Site: Central Amazon Conservation Complex
Year Designated: 2003
Reason: These tropical forests in the heart of the Amazon basin are some of the most biodiverse areas on Earth and home to many species found nowhere else.
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The verdant green forests of the Amazon Basin cover an area larger than Texas. And the largest protected area within this vast and vital ecosystem is the Central Amazon Conservation Complex—a sprawling 23,000-square-mile (6-million-hectare) site that is itself bigger than Switzerland.
The Amazon is one of the most biodiverse places on the entire planet. It's particularly rich in freshwater species—including more than 3,000 different fish species and the world’s largest variety of electric fish. The region is also home to unique and threatened South American species, including the giant arapaima fish, the Amazonian manatee, the black caiman, and two species of river dolphin.
Within the enormous Central Amazon Conservation Complex several distinct, smaller entities house their own unique environments. Mamirauá Reserve’s várzea ecosystem is a landscape of seasonally flooded forests, floodplains, and swamps where the “white water” is actually yellowish in color due to suspended sediments.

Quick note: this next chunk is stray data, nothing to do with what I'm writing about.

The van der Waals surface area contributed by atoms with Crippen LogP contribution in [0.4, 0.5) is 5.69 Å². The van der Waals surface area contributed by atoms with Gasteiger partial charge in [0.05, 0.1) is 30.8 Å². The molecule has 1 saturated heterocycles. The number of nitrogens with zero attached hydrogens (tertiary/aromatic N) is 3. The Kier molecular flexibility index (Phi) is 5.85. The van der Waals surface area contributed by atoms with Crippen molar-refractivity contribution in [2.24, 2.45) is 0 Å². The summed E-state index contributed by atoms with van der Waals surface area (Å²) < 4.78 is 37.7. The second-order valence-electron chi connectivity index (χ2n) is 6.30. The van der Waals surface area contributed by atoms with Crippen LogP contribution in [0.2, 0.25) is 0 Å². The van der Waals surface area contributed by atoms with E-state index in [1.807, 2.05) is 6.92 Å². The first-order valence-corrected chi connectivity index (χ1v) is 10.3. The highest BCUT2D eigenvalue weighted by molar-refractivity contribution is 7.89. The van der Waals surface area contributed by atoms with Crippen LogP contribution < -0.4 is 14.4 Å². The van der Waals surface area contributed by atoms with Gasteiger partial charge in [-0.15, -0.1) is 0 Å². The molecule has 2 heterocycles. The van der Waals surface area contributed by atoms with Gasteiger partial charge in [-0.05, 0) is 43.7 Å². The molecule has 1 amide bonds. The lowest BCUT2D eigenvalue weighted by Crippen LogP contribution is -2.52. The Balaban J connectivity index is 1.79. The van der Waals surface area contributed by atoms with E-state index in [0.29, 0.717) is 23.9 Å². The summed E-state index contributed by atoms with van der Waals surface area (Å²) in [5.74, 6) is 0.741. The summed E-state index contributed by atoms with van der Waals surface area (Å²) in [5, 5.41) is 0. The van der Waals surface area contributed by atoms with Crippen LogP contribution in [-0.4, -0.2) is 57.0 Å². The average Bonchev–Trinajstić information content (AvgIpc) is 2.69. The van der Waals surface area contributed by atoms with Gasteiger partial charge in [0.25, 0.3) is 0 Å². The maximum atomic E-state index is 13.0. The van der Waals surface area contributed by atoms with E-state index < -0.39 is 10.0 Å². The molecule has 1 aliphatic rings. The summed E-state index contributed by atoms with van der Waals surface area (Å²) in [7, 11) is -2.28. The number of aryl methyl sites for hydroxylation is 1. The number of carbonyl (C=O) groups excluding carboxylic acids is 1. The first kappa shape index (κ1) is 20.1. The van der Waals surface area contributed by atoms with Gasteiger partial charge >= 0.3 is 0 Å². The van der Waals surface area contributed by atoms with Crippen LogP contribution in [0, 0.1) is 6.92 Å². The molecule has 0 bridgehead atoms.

Each year the Amazon—which is so large its system contains 20 percent of Earth’s freshwater—and its tributaries rise as much as 30 feet (9 meters) to replenish floodplain soils and nutrients and recharge lakes and ponds. Fish, reptiles, and other aquatic species take advantage of this cyclical occurrence to move into newly flooded areas and exploit their resources until the waters subside. (Some fish, for example, are known to eat fruit from forest trees.)
Jaú National Park’s igapó (blackwater) drainage is a flooded ecosystem of low, thin trees named for the dark color its water acquires from decomposing organic matter.
While the Amazon is famed for these flooded forests, lakes, and channels, the region is also home to dry tropical forests.
But some of those trees are targeted by logging operations, which, along with mining and the conversion of clear lands to ranching or agriculture, constitute serious threats to the long-term future of the Amazon Basin. Although rules are in place to protect the Central Amazon Conservation Complex and other areas from inappropriate uses, they can be extremely difficult to enforce.
How to Get There
Rivers, not roads, are the transportation hubs in this region, and most of the few visitors to the Central Amazon Conservation Complex arrive by boat, employing everything from canoes to speedboats. Manaus and Tefé are two popular gateway communities for such adventures.
When to Visit
The Amazon is hot and humid all year, so the main seasonal consideration is rainfall. Rain (and river levels) reach their low ebb in November, then begin to build toward annual maximums in June and July.
How to Visit
A visit to this area offers a chance to explore a vast wilderness largely untrammeled by tourist infrastructure. Most tourist access is regulated by the government, however, and independent travel can be a challenge. Visitors typically book boat tours and many stay in local ecolodge camps.